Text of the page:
Friday, January 29, 2010

Salisbury reviews Butler's The Language of Abuse

Eve Salisbury recently reviewed Sara M. Butler's The Language of Abuse: Marital Violence in Later Medieval England (Brill, 2007), in the Canadian Journal of History/Annales canadiennes d'histoire 44 (2009), pp. 507-508.

Thursday, January 28, 2010

Bonnie Jo Campbell, MFA

Bonnie Jo Campbell is a fiction finalist again--this time by the National Book Critics Circle Award, announced Saturday at the Housing Works Bookstore Cafe in New York. The Awards are given annually by the critics' group and will be handed out March 11. It was for her novel American Salvage.

Monday, January 25, 2010

Salisbury on "Gower's Wife, Prostitution, and the Confessio Amantis"

Eve Salisbury’s essay, “Promiscuous Contexts: Gower’s Wife, Prostitution, and the Confessio Amantis,” has been published by Brepols in a collection entitled John Gower: Manuscripts, Readers, and Contexts, edited by Malte Urban of Queen’s University Belfast.

Gary McDowell wins Orphic Prize for Poetry

Dream Horse Press is proud to announce that Gary L. McDowell's manuscript, American Amen, has won the 2009 Orphic Prize for Poetry and will be published in late 2010.  Check out the press at  Gary is also the co-editor of The Rose Metal Press Field Guide to Prose Poetry: Contemporary Poets in Discussion and Practice due out from Rose Metal Press in early 2010.  He has poems forthcoming in The Laurel Review, Indiana Review, Reed, Lumina, Parthenon West Review, Gargoyle, Barn Owl Review, Cider Press Review, and others.  Gary is a third year PhD student at WMU studying poetry and American Literature.  He lives in Kalamazoo with his wife and young son, Auden.

Thursday, January 21, 2010

English participates in Teaching MLK & Civil Rights event

TODAY: You are invited to a free workshop sponsored by the WMU MLK Committee and the departments of English, History, and the College of Education:

"Teaching about Martin Luther King, Jr. and the Civil Rights Movement in 2010"

Thursday, Jan. 21 from 4:00 to 5:30 in 2302 Sangren

This workshop is dedicated to helping future teachers at all grade levels and in all content areas continue the legacy of Dr. Martin Luther King, Jr. by addressing civil rights, inequality, racism, poverty and world peace in their curriculum.  See our website:


3:40 Book table & Free materials for all participants from Rethinking Schools

4:00 Plenary Session:  2302 Sangren Hall

Welcome: “Martin Luther King, Jr., The Civil Rights Movement, and K-12 Classrooms Today” 
Dr. Allen Webb [ENGLISH DEPT.]

 Keynote: “Acting White?  Fostering School Success of Students of Color & Students in Poverty”
    Dr. Linwood Cousins

4:45 Breakout Sessions: “Engaging Issues of Social Justice Through Young Adult Literature”
    Dr. Gwen Tarbox [ENGLISH DEPT.] 3311 Sangren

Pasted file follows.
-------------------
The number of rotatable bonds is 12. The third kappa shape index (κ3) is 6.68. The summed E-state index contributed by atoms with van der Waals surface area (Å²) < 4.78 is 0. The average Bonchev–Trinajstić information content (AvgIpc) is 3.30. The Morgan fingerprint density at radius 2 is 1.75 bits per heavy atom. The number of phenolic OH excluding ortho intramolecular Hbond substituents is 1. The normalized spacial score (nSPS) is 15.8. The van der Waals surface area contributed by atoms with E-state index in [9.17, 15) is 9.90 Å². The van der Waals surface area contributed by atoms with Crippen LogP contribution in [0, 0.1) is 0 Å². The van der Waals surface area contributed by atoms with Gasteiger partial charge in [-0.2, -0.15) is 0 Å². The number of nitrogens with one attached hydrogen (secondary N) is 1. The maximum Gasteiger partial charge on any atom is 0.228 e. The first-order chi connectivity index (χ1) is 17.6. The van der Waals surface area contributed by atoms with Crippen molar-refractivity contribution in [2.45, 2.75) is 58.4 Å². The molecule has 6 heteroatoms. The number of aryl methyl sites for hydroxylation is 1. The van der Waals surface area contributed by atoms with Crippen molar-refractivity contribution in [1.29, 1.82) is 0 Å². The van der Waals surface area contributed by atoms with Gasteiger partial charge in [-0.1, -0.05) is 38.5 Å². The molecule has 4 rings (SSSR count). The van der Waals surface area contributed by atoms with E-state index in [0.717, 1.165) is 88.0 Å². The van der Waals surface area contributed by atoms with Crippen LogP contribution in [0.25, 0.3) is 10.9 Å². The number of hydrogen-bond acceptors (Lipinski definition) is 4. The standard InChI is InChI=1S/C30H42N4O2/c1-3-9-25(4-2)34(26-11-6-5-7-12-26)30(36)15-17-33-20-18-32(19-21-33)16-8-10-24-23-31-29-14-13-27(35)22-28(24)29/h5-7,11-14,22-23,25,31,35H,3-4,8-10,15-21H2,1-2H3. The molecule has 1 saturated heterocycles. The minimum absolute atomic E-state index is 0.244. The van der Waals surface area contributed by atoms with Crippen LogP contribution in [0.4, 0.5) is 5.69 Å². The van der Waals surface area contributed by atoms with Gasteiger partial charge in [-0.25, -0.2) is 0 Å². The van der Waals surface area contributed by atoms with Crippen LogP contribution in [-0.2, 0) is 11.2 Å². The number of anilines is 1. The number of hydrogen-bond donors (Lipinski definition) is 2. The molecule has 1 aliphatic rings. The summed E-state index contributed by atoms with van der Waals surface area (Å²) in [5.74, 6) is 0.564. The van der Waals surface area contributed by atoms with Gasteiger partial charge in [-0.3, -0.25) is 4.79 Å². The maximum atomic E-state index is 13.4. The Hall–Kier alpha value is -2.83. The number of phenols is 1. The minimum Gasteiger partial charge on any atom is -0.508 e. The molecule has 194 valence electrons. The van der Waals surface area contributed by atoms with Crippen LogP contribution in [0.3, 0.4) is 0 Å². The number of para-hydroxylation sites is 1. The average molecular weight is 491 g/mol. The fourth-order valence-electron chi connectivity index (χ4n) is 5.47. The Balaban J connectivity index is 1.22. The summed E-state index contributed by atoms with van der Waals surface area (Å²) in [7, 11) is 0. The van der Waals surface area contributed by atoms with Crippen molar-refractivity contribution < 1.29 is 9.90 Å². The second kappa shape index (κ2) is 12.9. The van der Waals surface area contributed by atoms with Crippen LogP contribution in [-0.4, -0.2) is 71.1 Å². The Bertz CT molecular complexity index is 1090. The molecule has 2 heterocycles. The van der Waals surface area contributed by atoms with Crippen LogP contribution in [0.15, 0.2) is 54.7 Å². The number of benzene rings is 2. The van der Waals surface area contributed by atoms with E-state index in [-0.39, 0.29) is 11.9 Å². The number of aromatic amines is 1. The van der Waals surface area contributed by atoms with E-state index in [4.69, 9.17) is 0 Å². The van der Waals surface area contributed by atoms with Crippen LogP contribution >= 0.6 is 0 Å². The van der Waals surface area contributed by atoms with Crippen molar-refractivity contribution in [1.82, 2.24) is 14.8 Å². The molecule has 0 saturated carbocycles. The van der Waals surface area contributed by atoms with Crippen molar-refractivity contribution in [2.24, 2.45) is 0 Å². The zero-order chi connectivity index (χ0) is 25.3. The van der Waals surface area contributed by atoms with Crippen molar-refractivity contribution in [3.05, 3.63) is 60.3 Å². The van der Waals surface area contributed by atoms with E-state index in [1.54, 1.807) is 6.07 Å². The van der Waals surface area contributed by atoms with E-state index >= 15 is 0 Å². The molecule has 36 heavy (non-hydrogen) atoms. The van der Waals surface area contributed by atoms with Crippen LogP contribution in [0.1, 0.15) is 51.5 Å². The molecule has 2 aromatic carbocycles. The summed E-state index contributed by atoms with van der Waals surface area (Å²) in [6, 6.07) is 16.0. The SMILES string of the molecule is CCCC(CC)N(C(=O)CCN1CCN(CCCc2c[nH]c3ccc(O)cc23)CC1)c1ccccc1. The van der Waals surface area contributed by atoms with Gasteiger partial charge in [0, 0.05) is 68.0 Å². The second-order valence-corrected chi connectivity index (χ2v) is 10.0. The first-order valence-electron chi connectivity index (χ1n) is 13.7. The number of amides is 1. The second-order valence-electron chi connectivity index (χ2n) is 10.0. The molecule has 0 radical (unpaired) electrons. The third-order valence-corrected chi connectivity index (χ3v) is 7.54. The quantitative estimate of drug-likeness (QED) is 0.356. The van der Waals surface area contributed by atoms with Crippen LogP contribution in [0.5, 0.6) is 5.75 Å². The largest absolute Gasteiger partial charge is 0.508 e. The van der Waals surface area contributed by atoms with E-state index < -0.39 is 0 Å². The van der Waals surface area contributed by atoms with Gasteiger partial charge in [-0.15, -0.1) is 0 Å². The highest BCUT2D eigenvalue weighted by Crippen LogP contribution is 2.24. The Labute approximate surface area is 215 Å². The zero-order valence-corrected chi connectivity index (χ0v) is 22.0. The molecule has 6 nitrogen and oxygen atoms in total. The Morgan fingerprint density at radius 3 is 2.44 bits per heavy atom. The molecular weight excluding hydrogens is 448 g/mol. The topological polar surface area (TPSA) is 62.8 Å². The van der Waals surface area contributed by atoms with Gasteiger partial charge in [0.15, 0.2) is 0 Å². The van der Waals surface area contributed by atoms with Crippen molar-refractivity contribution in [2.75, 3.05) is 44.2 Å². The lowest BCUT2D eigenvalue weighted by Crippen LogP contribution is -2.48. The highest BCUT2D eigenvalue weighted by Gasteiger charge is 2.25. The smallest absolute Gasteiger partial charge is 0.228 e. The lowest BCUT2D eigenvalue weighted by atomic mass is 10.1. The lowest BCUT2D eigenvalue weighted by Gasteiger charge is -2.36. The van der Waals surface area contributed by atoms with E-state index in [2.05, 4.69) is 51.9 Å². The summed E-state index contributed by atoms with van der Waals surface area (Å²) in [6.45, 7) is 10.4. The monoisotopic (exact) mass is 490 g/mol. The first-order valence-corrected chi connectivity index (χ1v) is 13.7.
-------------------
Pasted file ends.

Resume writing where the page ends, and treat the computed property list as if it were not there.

"Art, Drama and Poverty: Empowering Students to Address the Real Issues in their Lives and Community" Chris Measaros, Bangor Public Schools, 2302 Sangren

    “Civil Rights in a Global Context” Dr. Ed Martini, 2219 Sangren

    “Teaching about the Middle East Conflicts”, Shadia Kanaan, Palestinian peace activist, Dr. Allen Webb [ENGLISH DEPT.], Virginia Shedd, 2201 Sangren

    “Continuing the Conversation: Science and Math Success for Students in Poverty” Dr. Linwood Cousins, 3309 Sangren

    “Discussing Race in the Classroom”, Jennifer Heymoss, Kalamazoo Central High School, 3207 Sangren

    “African American English and Linguistics in the Classroom”, Dr. Lisa Minnick, Sarah Hercula [both ENGLISH DEPT.] 2205 Sangren

Saturday, January 16, 2010

Wardrop/Joslin Set to Kick Off Spring 2010 Scholarly Speakers Series in Style

The English Department Scholarly Speakers Series will hold its first event of the semester on Thursday, January 28, when our own Katherine Joslin and Daneen Wardrop present the lecture "Reading Dress and Discourse." This talk will take place in Brown Hall 3025 at 7:00 pm.

In November 2009, both scholars published books in the series Becoming Modern: New Nineteenth-Century Studies (University of New Hampshire Press). Professor Joslin will discuss Edith Wharton and the Making of Fashion and Professor Wardrop Emily Dickinson and the Labor of Clothing, while they will also talk about how they collaborated in their research.

Thursday, January 14, 2010

William Olsen is Judging Michigan's Poetry Out Loud Competition!

William Olsen will be one of three judges for Michigan's Poetry
Out Loud High School recitation competition, March 6, in Lansing.
The winner advances to the nationals and the possibility of a
$20,000 college scholarship. Some wonderful tapes of high schoolers
reciting poetry can be viewed at the Poetry Out Loud website.

Internship in Creative Writing

Brain Hurrican LLC would like to partner with the WMU English Department for a Spring Semester internship program in the field of creative writing for children. We are offering three internship positions for a creative writing project for children’s stories.  These stories are part of an interactive learning program that is in development.  This is a paid internship at the rate of $8.00 per hour, paid by  Brain Hurricane, LLC. A minimum of 12 hours per week is expected and a maximum of 20, with at least four of those hours on Fridays.  The other hours are flexible, but interns will be expected to work from the Brain Hurricane office.  Payment is on a time-clock system.

Interns will gain valuable experience in the following areas:
  • Collaborative creative writing – writing in groups toward a common goal.
  • Creative writing on a deadline – valuable real world experience pertaining to the importance of keeping up with the time constraints of the job.
  • Writing for children at different grades levels – learning to adjust writing to fit different audiences.
  • Incorporating curriculum into creative writing – fusing creativity with an education-based platform.